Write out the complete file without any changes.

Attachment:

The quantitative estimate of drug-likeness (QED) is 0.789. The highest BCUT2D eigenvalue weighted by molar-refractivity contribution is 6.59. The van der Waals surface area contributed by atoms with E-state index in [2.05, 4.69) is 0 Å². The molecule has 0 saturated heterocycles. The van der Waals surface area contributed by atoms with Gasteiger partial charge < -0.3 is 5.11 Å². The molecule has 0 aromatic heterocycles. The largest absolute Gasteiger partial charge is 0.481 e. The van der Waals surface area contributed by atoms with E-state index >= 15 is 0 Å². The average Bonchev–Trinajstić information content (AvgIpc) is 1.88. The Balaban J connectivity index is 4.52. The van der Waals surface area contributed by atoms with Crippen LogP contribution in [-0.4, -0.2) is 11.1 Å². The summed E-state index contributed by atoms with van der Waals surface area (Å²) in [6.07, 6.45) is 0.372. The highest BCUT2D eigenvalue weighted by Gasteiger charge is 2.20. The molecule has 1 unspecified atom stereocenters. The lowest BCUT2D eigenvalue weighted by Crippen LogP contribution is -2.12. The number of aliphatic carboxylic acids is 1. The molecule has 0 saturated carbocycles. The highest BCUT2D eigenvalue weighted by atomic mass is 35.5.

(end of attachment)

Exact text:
The quantitative estimate of drug-likeness (QED) is 0.789. The highest BCUT2D eigenvalue weighted by molar-refractivity contribution is 6.59. The van der Waals surface area contributed by atoms with E-state index in [2.05, 4.69) is 0 Å². The molecule has 0 saturated heterocycles. The van der Waals surface area contributed by atoms with Gasteiger partial charge < -0.3 is 5.11 Å². The molecule has 0 aromatic heterocycles. The largest absolute Gasteiger partial charge is 0.481 e. The van der Waals surface area contributed by atoms with E-state index >= 15 is 0 Å². The average Bonchev–Trinajstić information content (AvgIpc) is 1.88. The Balaban J connectivity index is 4.52. The van der Waals surface area contributed by atoms with Crippen LogP contribution in [-0.4, -0.2) is 11.1 Å². The summed E-state index contributed by atoms with van der Waals surface area (Å²) in [6.07, 6.45) is 0.372. The highest BCUT2D eigenvalue weighted by Gasteiger charge is 2.20. The molecule has 1 unspecified atom stereocenters. The lowest BCUT2D eigenvalue weighted by Crippen LogP contribution is -2.12. The number of aliphatic carboxylic acids is 1. The molecule has 0 saturated carbocycles. The highest BCUT2D eigenvalue weighted by atomic mass is 35.5.